Misplaced Distrust: Policy Networks and the Environment in France, the United States, and Canada
UBC Press, 2003 - 154 Seiten
Citizens of industrialized countries largely share a sense that their national governance is inadequate, believing not only that governments are incapable of making the right policy decisions, but also that the entire network of state and civil society actors responsible for the discussion, negotiation and implementation of policy choices is untrustworthy.
Using agro-environmental policy development in France, the United States, and Canada as a case study, Eric Montpetit sets out to investigate the validity of citizens' mistrust through careful attention to the policy-making performance of the relevant policy networks. He concludes that distrust in policy networks is, for the most part, misplaced because high levels of performance by policy networks are more common than citizens appear to expect. Moreover, his analysis reveals that policy networks providing for a participation in governance to powerful interest groups and strong government bureaucracies are more likely to succeed in producing sound environmental policies for agriculture.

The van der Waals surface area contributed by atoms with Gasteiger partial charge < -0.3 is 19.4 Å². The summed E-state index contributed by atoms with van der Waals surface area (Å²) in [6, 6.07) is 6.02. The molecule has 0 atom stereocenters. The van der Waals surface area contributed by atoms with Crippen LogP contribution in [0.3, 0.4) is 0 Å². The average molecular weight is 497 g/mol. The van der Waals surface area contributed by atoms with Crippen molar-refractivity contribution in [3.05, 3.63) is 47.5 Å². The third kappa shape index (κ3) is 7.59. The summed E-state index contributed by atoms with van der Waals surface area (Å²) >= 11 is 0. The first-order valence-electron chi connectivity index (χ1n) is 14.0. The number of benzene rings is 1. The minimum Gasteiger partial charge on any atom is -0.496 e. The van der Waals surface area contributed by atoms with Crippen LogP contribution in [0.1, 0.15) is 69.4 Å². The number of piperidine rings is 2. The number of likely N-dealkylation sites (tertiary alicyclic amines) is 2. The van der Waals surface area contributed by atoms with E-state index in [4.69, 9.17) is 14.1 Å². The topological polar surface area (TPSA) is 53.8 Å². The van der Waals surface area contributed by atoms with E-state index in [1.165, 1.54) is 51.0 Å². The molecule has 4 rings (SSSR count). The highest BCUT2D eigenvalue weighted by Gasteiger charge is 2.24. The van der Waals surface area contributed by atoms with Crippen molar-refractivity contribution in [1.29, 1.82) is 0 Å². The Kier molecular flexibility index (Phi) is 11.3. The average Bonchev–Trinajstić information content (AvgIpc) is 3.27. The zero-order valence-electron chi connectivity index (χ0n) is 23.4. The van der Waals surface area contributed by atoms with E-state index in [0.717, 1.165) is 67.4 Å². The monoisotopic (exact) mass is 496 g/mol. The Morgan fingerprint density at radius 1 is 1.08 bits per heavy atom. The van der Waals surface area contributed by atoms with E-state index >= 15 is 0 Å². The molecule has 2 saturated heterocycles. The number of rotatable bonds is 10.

A timely and crucial contribution to the good governance debate, this book should be required reading for policy-makers and politicians, as well as students and scholars of public policy, political science, environmental studies, and government.
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A Shift from Low to HighLevel Performance
Performance in the Absence of Intergovernmental
Stalled at a Low Performance Level
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Misplaced Distrust: Policy Networks and the Environment in France, the ...
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